It surprises neither of us that our marriage has lasted for twenty-five years. We both knew we were serious when we stated “until death parts us or our Lord shall come.” How thankful I am that our marriage has required so little work. God proved Himself exceedingly gracious when He united us for His great glory and our great good. Below is a trip down memory lane. It is a sampling of twenty-five events significant to our history. Woven together, they provide a picture of two-and-a-half decades of friendship and love
- May 25, 1991: The BIG Day
- Summer 1993: Move to Florida
- Fall 1993: First Sunday at Sweetwater
- Summer 1995: New Smyrna Beach
- May 1996: RTS graduation and leaving Florida
- Summer 1996: Touristy move to Las Vegas
- July 1996: First Sunday at EFCLV
- Summer 1998: Sunny 106.5
- Spring 1999: Sun State retirement
- Fall 1999: Jodi and Maria grazing
- October 30, 1999: Celena’s birth
- May 25, 2001: Ten Years
- Summer 2001: Balboa Island
- December 8, 2002: TJ’s birth
- Winter 2006: Sale of Flora Drive
- Spring 2006: Return to TN
- March 2007: Bryan and RCA week
- July 24, 2009: Cascade’s birth
- May 25, 2011: Twenty Years
- September 2013: First Gulf Shores vacation
- March 30, 2014: Cadence’s birth
- March 18, 2015: Tim’s 50th and the Dixie Stampede
- September 2015: 2nd Gulf Shores vacation
- March 18, 2016: Mini-golf in Knoxville
- May 24, 2016: You, Me, Coffee, Cadence (and every everyday memory I cherish)
Twenty-five years. Twenty-five memories. So much has transpired since our stairwell meeting in the summer of 1989! Fun and trials. Laughter and tears. The daily grind.
Thank you for faithfully walking by my side through it all. Thank you for continuing to be my friend, helper and lover. I am very much looking forward to our time together Wednesday and Thursday.
“The Bible was meant to be read. An unread Bible is like refused food, an unopened love letter, a road map not studied, or a gold mine not worked. If you have put off reading your Bible, begin today to make reading and studying it a vital part of your life with God.”
That great quote concludes the Introduction in Irving Jensen’s extremely helpful book Simply Understanding the Bible (World Wide Publications, 1990, p.8). I have included it on a slide I will be showing during the first Old Testament History course I will be teaching this summer. Currently, I am teaching New Testament History for Belhaven University. In our last class, we studied the book of Acts. This coming Tuesday we will be considering the Pauline Epistles, with special attention given to 1 Thessalonians.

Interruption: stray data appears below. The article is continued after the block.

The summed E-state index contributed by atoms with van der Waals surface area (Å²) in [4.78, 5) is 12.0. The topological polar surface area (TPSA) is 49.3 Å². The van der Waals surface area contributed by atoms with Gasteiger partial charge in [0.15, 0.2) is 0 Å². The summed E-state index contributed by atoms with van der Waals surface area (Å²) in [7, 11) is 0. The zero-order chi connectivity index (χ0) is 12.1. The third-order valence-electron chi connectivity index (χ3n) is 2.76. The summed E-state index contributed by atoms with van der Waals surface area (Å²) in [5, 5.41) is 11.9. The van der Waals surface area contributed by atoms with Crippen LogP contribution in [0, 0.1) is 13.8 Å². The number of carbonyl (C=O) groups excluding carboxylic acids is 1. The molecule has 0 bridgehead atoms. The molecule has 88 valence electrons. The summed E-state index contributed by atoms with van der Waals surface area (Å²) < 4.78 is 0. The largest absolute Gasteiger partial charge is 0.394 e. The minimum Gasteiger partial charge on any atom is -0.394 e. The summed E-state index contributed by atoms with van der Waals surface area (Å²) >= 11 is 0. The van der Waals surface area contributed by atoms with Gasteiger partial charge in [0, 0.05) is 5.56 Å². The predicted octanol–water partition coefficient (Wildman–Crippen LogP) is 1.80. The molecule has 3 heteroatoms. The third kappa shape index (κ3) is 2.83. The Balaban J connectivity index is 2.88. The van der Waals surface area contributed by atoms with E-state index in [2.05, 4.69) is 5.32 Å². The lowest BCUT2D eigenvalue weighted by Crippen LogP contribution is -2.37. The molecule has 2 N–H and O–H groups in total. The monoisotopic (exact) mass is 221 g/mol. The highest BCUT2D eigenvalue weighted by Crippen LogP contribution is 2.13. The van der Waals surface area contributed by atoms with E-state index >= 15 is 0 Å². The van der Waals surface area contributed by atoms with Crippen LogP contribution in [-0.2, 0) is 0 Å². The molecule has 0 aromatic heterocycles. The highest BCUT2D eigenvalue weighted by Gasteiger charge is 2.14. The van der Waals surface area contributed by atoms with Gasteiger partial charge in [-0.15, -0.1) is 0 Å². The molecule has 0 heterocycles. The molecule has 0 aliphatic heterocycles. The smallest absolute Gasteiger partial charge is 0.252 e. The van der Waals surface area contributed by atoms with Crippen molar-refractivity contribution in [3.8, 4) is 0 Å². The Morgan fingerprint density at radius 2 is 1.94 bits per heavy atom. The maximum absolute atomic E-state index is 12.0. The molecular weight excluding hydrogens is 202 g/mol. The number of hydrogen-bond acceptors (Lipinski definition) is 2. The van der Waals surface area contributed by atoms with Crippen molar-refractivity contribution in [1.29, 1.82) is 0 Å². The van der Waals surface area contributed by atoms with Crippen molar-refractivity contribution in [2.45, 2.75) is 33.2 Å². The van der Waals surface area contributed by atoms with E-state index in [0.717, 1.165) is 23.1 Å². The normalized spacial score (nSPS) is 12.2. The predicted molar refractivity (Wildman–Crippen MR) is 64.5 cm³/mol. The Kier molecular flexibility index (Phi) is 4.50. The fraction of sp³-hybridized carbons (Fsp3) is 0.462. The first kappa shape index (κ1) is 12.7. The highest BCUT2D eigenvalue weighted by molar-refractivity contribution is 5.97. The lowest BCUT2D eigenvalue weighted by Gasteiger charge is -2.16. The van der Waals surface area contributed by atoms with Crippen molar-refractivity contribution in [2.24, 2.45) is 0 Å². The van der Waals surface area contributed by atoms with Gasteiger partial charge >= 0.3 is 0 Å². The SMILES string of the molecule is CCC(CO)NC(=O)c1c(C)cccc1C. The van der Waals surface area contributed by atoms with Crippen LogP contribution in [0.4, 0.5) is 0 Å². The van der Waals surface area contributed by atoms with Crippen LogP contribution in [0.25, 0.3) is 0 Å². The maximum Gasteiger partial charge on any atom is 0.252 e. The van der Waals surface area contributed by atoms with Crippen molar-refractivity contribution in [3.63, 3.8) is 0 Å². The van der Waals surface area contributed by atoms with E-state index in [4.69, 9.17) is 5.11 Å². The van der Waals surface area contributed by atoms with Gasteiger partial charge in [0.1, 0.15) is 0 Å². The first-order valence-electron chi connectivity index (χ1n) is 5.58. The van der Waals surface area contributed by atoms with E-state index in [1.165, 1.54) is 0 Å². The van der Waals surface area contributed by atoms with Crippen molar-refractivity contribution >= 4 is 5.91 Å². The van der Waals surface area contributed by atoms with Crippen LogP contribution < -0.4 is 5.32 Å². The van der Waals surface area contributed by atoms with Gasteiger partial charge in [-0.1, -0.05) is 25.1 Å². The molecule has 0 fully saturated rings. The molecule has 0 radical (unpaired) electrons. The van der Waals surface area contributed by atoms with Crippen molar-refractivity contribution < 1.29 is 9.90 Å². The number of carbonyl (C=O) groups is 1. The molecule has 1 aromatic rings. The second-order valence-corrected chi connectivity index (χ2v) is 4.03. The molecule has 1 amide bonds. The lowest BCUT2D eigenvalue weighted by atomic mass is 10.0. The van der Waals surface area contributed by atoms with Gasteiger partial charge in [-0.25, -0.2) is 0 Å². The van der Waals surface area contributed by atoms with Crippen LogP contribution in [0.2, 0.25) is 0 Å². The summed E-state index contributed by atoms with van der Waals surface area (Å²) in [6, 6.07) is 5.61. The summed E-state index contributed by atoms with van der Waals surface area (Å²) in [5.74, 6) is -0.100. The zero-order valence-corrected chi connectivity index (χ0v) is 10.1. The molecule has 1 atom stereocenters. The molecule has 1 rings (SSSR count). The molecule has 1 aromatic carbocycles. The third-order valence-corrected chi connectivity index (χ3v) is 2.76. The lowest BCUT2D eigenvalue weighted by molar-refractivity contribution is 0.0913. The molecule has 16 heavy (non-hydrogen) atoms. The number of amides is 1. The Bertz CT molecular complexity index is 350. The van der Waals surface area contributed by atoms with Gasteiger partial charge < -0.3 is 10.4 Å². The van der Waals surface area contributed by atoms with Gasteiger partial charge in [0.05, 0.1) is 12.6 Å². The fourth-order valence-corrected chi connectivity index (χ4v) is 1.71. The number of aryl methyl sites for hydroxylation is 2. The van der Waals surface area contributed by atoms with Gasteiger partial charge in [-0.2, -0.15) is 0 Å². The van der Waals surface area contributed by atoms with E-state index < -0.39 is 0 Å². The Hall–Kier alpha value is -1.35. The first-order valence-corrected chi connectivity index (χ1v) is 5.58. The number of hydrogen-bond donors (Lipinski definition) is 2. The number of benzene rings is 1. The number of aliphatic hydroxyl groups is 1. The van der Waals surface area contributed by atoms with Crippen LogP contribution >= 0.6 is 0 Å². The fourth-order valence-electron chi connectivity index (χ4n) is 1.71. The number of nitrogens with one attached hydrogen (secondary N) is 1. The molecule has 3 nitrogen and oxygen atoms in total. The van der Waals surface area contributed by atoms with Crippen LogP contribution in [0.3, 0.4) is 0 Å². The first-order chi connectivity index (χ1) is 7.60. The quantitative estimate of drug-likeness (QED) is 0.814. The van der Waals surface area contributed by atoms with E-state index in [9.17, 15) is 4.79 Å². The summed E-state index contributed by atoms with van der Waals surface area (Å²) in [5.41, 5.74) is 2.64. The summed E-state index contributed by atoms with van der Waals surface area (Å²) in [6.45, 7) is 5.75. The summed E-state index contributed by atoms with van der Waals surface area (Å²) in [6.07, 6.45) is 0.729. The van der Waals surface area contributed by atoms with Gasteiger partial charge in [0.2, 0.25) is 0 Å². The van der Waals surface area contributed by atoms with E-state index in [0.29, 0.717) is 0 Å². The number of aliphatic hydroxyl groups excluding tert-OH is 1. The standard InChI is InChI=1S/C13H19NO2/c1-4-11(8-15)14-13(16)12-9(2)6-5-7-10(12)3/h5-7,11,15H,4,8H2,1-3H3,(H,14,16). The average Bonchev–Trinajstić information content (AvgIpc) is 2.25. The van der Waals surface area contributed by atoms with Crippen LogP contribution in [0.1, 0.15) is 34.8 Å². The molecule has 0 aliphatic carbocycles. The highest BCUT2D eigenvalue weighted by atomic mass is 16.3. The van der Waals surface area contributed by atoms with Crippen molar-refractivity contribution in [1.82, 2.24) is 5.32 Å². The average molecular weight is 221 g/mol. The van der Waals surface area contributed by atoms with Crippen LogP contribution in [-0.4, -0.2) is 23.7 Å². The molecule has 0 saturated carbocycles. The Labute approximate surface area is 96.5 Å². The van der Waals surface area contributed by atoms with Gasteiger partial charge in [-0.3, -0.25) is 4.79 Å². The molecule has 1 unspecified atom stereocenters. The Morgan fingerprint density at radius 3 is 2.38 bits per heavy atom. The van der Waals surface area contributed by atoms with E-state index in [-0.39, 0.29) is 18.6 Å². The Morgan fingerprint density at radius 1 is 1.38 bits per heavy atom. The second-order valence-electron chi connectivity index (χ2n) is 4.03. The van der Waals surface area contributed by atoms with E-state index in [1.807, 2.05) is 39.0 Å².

I am really looking forward to our time together in God’s Word. At the end our first class together, one of my students stated that she really enjoyed the evening. One of the reasons she listed was my excitement about the subject matter. Her assessment was correct. I come alive teaching the Word of God. I’ve taught a variety of courses both on the secondary and collegiate level, but no content captivates me like the assertions and stories found within the pages of the Scriptures. Whether I have the opportunity to review the history of the early church or the life, ministry and writings of the Apostle Paul, I find myself energized.
My hope, of course, is that my students will be moved by my passion. I pray regularly for them to either come to a saving knowledge of God through Christ or to grow in the grace and knowledge of Christ (2 Pet. 3:18). Each week I ask God to use me and my material, but I particularly plead with Him to use His Word in their lives. My prayer is that He might work in them as only He can. And I very much want that to be true for me as well. My times of study and teaching cannot simply be an academic exercise or a part-time job. Too much is at stake. Rather, I desire for the Lord to continue the good work He began in me so many years earlier. So, my reading and studying must be a vital part of my life with God.
Can I ask you about your time in God’s Word as of late? Don’t refuse such nourishing food! Open the love letter! Study the map! Mine for gold! Get excited! An incredible journey awaits as you meet God in the pages of His amazing Word!
Dear friends of ours are going through a very difficult trial. Several years ago, they spent considerable cash, effort and time to adopt a young man from a European country. However, now the teenager has a huge chip on his shoulder, wanting to get out of their house as soon as possible. He has been both disrespectful and distant. Without a doubt, he is unregenerate. He does not love the Lord and, remarkably, he does not appear to love his adopted parents. I couldn’t help but see in their heartache an analogy for what we often do to God.
By our attitude and by our actions, we basically tell our Father where He can stick our adoption. Rather than choosing to live out the reality that we are no longer children of wrath (Eph. 2:3), we choose to live like members of the Devil’s family.
As the Apostle John might say if he were present, “Beloved, this should not be!”
And I can tell you one of the guiltiest transgressors. His actions and reactions often cause his familial ties to be questioned. His words frequently cause those around him to doubt his confession. His thoughts are many times far more devilish than heavenly.
He, of course, is me.
1 John 3:1-3 was penned just for me (and all God’s people):